To efficiently extract information from a TruSight Tumor 170 sample, Illumina has partnered with IBM Watson for Genomics to expedite variant analysis. By leveraging natural language processing (a form of artificial intelligence), Watson for Genomics delivers an annotated, prioritized variant summary containing curated information on the significance of variants detected by sequencing. This curated information includes drug guidelines, clinical trials, and literature matches. TruSight Tumor 170 customers have the option to purchase add-on access to Watson for Genomics when buying the library prep kit. The TruSight Tumor 170 + Watson for Genomics app converts the output from the standard TruSight Tumor 170 app into variant calling files with a format suitable for upload into the Watson for Genomics portal. This app does not have a compute cost, but upload into Watson for Genomics requires purchase of the add-on license.

Tumor Normal App

Lastly, we have updated the Tumor Normal app to version 4.0. This app has improved performance, while providing updated variant callers for more accurate detection of somatic variants. As with version 3.0, the Tumor Normal app can detect small variants (SNPs and InDels), structural variants (gene fusions), and copy number variants (amplifications and deletions).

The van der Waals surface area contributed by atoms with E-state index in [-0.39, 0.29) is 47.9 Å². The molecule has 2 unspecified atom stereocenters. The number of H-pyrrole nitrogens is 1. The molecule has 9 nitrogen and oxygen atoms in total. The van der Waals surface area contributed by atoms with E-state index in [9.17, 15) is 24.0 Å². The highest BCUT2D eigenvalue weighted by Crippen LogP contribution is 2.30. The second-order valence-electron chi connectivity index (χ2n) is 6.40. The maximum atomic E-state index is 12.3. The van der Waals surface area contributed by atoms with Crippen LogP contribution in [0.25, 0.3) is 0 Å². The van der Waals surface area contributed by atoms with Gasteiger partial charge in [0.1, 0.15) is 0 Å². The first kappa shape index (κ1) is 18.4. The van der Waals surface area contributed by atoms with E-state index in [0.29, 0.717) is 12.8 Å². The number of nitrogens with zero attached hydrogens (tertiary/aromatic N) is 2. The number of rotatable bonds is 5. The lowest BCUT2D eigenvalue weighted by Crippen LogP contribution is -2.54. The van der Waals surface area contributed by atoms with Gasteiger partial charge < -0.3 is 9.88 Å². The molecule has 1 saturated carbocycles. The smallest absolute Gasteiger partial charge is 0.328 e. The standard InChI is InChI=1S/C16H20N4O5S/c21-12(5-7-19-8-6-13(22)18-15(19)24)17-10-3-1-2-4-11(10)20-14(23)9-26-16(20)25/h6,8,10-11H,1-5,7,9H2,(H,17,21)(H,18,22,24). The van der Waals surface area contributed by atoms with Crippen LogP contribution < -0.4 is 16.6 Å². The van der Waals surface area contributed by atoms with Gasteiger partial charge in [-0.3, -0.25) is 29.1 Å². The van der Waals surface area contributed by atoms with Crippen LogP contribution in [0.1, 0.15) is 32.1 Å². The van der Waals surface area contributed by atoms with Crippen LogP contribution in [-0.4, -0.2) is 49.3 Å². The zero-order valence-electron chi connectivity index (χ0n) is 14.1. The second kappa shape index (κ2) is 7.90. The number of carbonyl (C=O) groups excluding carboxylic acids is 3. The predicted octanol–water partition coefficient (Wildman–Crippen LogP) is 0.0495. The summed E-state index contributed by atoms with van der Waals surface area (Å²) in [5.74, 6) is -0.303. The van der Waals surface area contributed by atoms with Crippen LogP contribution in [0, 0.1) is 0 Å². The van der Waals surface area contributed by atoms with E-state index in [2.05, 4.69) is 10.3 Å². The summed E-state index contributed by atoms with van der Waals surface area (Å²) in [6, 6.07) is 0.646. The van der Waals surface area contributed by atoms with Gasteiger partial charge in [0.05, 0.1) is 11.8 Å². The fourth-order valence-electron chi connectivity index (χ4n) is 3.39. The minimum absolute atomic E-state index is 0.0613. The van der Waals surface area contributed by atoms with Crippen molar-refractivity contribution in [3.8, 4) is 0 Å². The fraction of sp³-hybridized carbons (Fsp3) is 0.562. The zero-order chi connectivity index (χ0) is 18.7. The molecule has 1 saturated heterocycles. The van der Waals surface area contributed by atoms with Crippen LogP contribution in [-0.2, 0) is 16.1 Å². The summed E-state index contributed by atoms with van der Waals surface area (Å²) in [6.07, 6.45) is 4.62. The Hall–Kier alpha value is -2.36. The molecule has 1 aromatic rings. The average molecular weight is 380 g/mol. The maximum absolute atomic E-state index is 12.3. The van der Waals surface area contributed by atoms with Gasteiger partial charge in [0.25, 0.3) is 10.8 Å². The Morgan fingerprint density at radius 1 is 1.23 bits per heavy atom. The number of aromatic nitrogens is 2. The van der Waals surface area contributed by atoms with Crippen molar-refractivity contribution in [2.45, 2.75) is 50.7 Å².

For more information, contact us.

For Research Use Only. Not for use in diagnostic procedures. 

BaseSpace® Clarity LIMS Integration with NovaSeq™ Series Instruments

Despite advances in sequencing technology, conducting studies from an informatics perspective can still be challenging. Managing, analyzing, and interpreting the large volume of data generated from genomic studies calls for a systematic, standardized, and pipeline-centric approach.1

To accommodate this type of approach, we have integrated BaseSpace Clarity LIMS and the NovaSeq Series instruments. The integration helps expedite genomic workflows and can potentially reduce human error inherent when handling and managing samples in a laboratory.